I’ve driven a variety of vehicles, from a Model T to a modern Ferrari, from a bump-steered Bobcat to an intuitively operated Segway, and from a three-wheeled Morgan to a three-wheeled bicycle.
I’ve driven a variety of vehicles, from a Model T to a modern Ferrari, from a bump-steered Bobcat to an intuitively operated Segway, and from a three-wheeled Morgan to — most recently — a three-wheeled bicycle, aka tricycle.
Actually, two specially built, grown-up sized tricycles, identical except for their tires. One was equipped with the sort of all-weather tires found on the majority of cars on the roads of North America. The other wore a set – well, three-quarters of a set – of Bridgestone’s newest Blizzak winter tires.
Winter tires! What does that subject have to do with classic cars? After all, if you put winter tires on your classic car, it’s probably because you live in the Snow Belt and you own only that one, aging vehicle — classic in its experience rather than its provenance — and therefore it must serve year around as your daily driver, regardless of weather conditions.
Most classic car owners who live where it gets cold, white and icy on a regular basis simply put their collector vehicles in the garage for the winter months and drive something newer, something equipped with such computerized driving aids as ABS and ESP, perhaps even with AWD.
Note: AWD is the abbreviation for all-wheel drive, not for all-weather drive. If there is a winter-weather advantage to all-wheel drive, it’s in acceleration from a stoplight at an icy intersection. Oh, and should you slide off into a ditch while you drive, with AWD you might have enough grip to make your way back onto the roadway, though your odds of success are much better with true, lock-into-place four-wheel drive, which AWD is not.
Oh, and chances are those contemporary vehicles you drive in the winter are shod with all-weather tires like those on the tricycle I rode recently on the ice rink usually reserved for the skates of the University of Notre Dame ice hockey team.
Bridgestone built its trikes a few months ago to showcase its new Ecopia line of tires. Ecopias are designed to enhance vehicle fuel economy. To demonstrate their reduced rolling resistance — something like 10 percent of vehicle fuel is burned simply to overcome its tires’ inherent reluctance to roll — the trikes were equipped, one with Ecopias and the other with standard tires. Pedal up to a decent speed and then coast, and much farther on the trike with the Ecopias.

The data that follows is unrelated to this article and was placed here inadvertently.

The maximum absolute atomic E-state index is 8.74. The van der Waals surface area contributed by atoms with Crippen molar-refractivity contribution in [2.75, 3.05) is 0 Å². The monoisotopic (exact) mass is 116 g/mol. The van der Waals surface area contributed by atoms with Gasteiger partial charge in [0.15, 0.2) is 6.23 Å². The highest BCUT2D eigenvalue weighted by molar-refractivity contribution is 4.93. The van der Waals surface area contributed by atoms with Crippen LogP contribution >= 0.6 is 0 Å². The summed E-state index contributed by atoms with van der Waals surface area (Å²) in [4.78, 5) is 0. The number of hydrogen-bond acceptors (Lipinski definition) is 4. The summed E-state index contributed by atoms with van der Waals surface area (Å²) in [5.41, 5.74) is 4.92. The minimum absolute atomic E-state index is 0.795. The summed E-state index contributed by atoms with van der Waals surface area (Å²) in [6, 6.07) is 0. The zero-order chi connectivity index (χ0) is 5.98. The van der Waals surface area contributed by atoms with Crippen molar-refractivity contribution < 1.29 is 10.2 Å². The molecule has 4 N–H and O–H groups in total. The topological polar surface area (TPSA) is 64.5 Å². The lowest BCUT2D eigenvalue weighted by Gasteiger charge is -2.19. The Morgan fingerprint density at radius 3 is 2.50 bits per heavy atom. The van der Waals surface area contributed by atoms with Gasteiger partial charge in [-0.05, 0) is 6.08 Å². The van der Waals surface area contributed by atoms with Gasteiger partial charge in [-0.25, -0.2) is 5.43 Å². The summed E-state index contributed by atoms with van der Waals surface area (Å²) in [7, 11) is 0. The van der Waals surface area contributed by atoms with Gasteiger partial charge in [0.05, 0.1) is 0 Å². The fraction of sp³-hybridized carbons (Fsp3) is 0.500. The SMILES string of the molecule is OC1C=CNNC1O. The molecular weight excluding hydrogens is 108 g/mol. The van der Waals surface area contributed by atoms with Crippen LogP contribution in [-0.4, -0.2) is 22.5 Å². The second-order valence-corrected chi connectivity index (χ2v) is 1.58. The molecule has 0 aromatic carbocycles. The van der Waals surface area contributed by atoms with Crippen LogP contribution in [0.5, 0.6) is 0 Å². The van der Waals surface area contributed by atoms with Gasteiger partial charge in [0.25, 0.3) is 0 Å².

Someone wondered if the trikes might also be an effective way to show the newest Blizzaks’ capabilities. Indeed they did.
We drove AWD crossovers and front-wheel-drive sedans on the Notre Dame ice rinks — an experience in itself. The most eye-opening part of those exercises was how AWD provided an advantage only off the line, not in turning (or perhaps we should say attempting to turn), or in stopping.
Speaking of stopping, here’s the difference we experienced with winter and all-season tires: At 10 miles per hour, winter tires stop you an average of eight feet sooner, or the difference between safety and burying your bumper in the trunk of the vehicle ahead of you. At 30 mph, the difference is 63 feet, or stopping for a light or running through an intersection.
But you don’t need four wheels to experience the advantage winter tires provide any vehicle. Simply put them on a trike.
Or, actually, put a set of supposedly all-season tires on a trike. Start to pedal and you simply sit there with your rear wheels spinning. You have to reduce your rpm to get the trike moving. Once you do, making turns is something you do carefully, and with a wider arc that you want. Stopping from any sort of speed can be a frightening experience, especially as the distance between you and the boards around the rink diminishes.
Now, move over to the trike with the Blizzaks and you start to move as soon as you start to pedal. You can make turns pretty much as usual and stopping distances may be longer than on dry pavement, but can be accomplished without much drama — or any threat of running into the boards.
Riding the trikes on the hockey rink demonstrates the differences between winter and all-season tires, the latter of which really have been misnamed because in much of the continent, they’re really three-season tires.
OK, one paragraph for those interested in engineering technicalities: Winter tires (here’s why they don’t call them “snow tires” any more) are created with tread compounding so they remain pliable in cold temperatures, with tread patterns with “biting edges” so they grip even in the snowy conditions, and with tread depth to dig their day through as the snow piles up.
Think of it this way: Tires are the shoes for your car. Open-toe sandals might be fine year around in Phoenix, but you don’t want to wear them in January in Chicago.
Woody Rogers, resident tire expert at the Tire Rack, suggests that if snow and ice and temperatures of less than 40 degrees Fahrenheit are realities of your residence, you have winter tires on your vehicle during those months when you can see your breath in the morning, or, as he puts it, from Thanksgiving to tax time.
If you have a high-performance sports car, you put “summer” tires on its wheels, right. It’s the same idea with winter tires, except at the other end of the spectrum.2 comments